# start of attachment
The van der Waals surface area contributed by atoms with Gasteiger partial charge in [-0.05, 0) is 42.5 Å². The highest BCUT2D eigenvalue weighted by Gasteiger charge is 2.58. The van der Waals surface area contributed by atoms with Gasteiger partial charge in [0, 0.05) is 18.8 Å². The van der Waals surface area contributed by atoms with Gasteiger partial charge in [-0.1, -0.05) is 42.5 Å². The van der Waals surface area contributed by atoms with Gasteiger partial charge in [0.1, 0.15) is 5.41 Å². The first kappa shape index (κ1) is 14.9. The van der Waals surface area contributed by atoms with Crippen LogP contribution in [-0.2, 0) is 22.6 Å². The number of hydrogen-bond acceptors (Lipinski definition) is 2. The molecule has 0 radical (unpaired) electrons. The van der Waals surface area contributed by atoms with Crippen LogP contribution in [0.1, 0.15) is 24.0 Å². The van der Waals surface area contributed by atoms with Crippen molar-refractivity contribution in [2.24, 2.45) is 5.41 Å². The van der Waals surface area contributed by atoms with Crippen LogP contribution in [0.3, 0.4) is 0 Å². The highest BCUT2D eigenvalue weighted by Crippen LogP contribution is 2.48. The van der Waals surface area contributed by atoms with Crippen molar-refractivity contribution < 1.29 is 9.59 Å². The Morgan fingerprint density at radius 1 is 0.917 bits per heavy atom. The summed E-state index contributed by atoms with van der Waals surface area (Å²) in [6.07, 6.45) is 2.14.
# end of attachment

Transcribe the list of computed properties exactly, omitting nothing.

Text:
The van der Waals surface area contributed by atoms with Gasteiger partial charge in [-0.05, 0) is 42.5 Å². The highest BCUT2D eigenvalue weighted by Gasteiger charge is 2.58. The van der Waals surface area contributed by atoms with Gasteiger partial charge in [0, 0.05) is 18.8 Å². The van der Waals surface area contributed by atoms with Gasteiger partial charge in [-0.1, -0.05) is 42.5 Å². The van der Waals surface area contributed by atoms with Gasteiger partial charge in [0.1, 0.15) is 5.41 Å². The first kappa shape index (κ1) is 14.9. The van der Waals surface area contributed by atoms with Crippen LogP contribution in [-0.2, 0) is 22.6 Å². The number of hydrogen-bond acceptors (Lipinski definition) is 2. The molecule has 0 radical (unpaired) electrons. The van der Waals surface area contributed by atoms with Crippen LogP contribution in [0.1, 0.15) is 24.0 Å². The van der Waals surface area contributed by atoms with Crippen molar-refractivity contribution in [2.24, 2.45) is 5.41 Å². The van der Waals surface area contributed by atoms with Crippen LogP contribution in [0.3, 0.4) is 0 Å². The highest BCUT2D eigenvalue weighted by Crippen LogP contribution is 2.48. The van der Waals surface area contributed by atoms with Crippen molar-refractivity contribution < 1.29 is 9.59 Å². The Morgan fingerprint density at radius 1 is 0.917 bits per heavy atom. The summed E-state index contributed by atoms with van der Waals surface area (Å²) in [6.07, 6.45) is 2.14.